I think our industry experience left a bit of a sour taste in our mouths – we were signed to Virgin as teenagers and ultimately it was the wrong label for us to be on. We actually recorded ‘Stir’ when we were still on Virgin – we were in quite a frustrated headspace following the release of ‘Is’, with the idea in our heads that LP2 would be our last release with them. We still recorded it ourselves at home in our own shed, but that claustrophobic, yearning mindset definitely comes through on the album. We’re enjoying taking charge of our own music and lives at the moment, and what better time to do it then now, when the DIY scene in Ireland is so strong. We’re happy to partake in it.

Hlym Records translates from Old Norse/Irish as Mighty Noise Records. How did you select the name?

It’s a play on the Viking word hlymrekr, which the name Limerick comes from. As you mentioned, hylmrekr translates as 'mighty noise'. It was no big deal picking the name or anything – we thought it'd be nice to have something we can continue to release music under, and who knows, maybe it will grow to put out releases by other artists. The central idea, of course, is that the music happens here in Limerick.

You recently posted a video on social media of Brendan playing drums in an agricultural shed. What are the pros and cons of recording in an unconventional space?

It’s a very fun thing to do, and I highly recommend it. The pros are that it’s very stimulating and you can get unique, natural reverbs – a lot more exciting than using reverb plugins. It’s also really good for training your ear if you’re a recording engineer. The cons are – having to lug all the gear out, trying to find an adapter for those weird safety plug things that are on farms, trying to avoid external noise bleeding into your recordings, and it being cold. One time it was really cold and Brendan had to take his coat off because it was rustling too loudly into the mic as he played.

Bleeding Heart Pigeons have always seemed like a band that’s as influenced by other artistic disciplines as much as other musicians. What artists have fed into the creative process behind stir?

The films of David Lynch are a definite influence. 'Twin Peaks: The Return' was airing while we were recording the album, and it blew us away. One thing that’s really influential for me is how Lynch takes things that are clichéd or kitschy and skews them to create this uncanny, surreal effect. We sometimes try to do the same thing with pop songs. Cathal remembers being inspired by the book '100 Years of Solitude' by Gabriel García Márquez during the making of the album, and Paul Thomas Anderson is a massive favourite of Brendan. I also remember reading 'Solar Bones' by Mike McCormack at the time, which is amazing.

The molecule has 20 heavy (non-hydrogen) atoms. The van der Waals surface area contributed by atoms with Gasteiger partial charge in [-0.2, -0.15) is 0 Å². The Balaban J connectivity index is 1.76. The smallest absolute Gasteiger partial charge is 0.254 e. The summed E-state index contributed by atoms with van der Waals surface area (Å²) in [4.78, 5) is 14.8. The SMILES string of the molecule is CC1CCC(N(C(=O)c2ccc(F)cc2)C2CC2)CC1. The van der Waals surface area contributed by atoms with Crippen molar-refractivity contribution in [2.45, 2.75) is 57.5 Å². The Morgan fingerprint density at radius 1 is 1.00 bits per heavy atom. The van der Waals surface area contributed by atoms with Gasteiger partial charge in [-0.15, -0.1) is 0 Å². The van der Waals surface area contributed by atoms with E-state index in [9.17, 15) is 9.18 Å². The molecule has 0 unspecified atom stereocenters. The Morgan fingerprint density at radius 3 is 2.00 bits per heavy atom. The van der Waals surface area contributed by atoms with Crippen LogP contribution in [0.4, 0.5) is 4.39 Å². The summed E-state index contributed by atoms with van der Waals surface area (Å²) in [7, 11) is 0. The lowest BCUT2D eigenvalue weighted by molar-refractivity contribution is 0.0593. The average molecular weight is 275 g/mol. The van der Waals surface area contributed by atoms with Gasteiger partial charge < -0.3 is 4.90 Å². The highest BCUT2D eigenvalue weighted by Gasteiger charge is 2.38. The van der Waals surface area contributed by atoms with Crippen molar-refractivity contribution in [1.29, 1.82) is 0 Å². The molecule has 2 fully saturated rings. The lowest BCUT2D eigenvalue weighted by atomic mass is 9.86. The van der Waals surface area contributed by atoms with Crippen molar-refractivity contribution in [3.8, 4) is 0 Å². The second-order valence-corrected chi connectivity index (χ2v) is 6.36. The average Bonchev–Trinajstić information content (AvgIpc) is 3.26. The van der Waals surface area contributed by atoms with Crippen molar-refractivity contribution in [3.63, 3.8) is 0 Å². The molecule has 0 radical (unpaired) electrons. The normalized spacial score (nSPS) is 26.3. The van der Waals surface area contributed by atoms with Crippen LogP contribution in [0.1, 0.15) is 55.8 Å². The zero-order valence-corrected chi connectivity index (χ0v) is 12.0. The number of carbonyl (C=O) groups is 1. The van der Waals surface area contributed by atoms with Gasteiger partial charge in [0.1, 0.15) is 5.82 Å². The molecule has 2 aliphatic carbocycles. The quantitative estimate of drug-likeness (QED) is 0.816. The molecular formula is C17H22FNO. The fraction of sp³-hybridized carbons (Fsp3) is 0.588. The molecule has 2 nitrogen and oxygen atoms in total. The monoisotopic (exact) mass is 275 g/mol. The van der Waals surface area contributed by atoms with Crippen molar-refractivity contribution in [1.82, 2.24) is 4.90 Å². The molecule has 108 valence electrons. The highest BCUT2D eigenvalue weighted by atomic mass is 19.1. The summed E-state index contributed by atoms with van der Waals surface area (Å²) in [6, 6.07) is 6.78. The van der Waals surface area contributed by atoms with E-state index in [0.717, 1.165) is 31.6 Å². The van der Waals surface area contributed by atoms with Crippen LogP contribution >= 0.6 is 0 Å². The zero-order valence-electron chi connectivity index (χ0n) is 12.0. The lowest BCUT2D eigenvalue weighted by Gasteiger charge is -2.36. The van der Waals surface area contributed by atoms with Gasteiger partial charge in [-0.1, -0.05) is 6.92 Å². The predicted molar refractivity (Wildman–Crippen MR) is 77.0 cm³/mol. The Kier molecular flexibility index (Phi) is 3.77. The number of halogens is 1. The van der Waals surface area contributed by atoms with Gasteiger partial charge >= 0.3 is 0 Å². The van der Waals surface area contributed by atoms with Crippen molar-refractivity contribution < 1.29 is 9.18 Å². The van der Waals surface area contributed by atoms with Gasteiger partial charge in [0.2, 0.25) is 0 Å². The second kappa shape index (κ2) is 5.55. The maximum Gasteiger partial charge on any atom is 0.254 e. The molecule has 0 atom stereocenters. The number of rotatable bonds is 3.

The record title ‘Stir’ conjures up images of Bleeding Heart Pigeons awakening from their slumber and creating a commotion. But what is the real thinking behind the name?

I like the word as a title because it works on a few levels – it’s cool that it made you think that! There’s a song on the album called Stir, and the stir in that songs refers to a kind of twinge of dread in one’s stomach. The narration of the songs are from this kind of dense, clouded headspace where things are stirring in circles, and the music sometimes sounds like that too. I was also thinking about this image of existence as a churning cosmic soup. There’s also a definition of a stir as ‘a prison, an immovable thing or place in which you cannot move’ – when I saw this definition, I was sold on it as a title, because it tied everything together.

Real Connections was accompanied by the track Weddings and Wakes. Is this an old school B-Side or can we expect it to appear on 'Stir'?

It’s an old school B-Side which was left over from the album.

Why did you decide to twin Real Connection with Weddings and Wakes?

Since we haven’t released music in such a long time, we thought it would be nice to release a decent B-side with Real Connection. Always been a fan of B-sides.

Finally, how are the band navigating this isolation life?

For me, at the moment, I’ve been busy getting things together for the release of 'Stir' while also studying for a Masters degree and doing other work, so I haven’t taken too much notice (yet!). The other lads are studying/working from home too. It’s good to know that if it does start to get to me, I can always video call friends and family, listen to music, do some yoga, or maybe watch a Tarkovsky movie. I have only been seeing Cathal and Brendan through video chat, as we stay in our respective homes. We are currently doing a fun project with some friends where we do cover versions of each others’ songs. Nice little things like that will keep us going.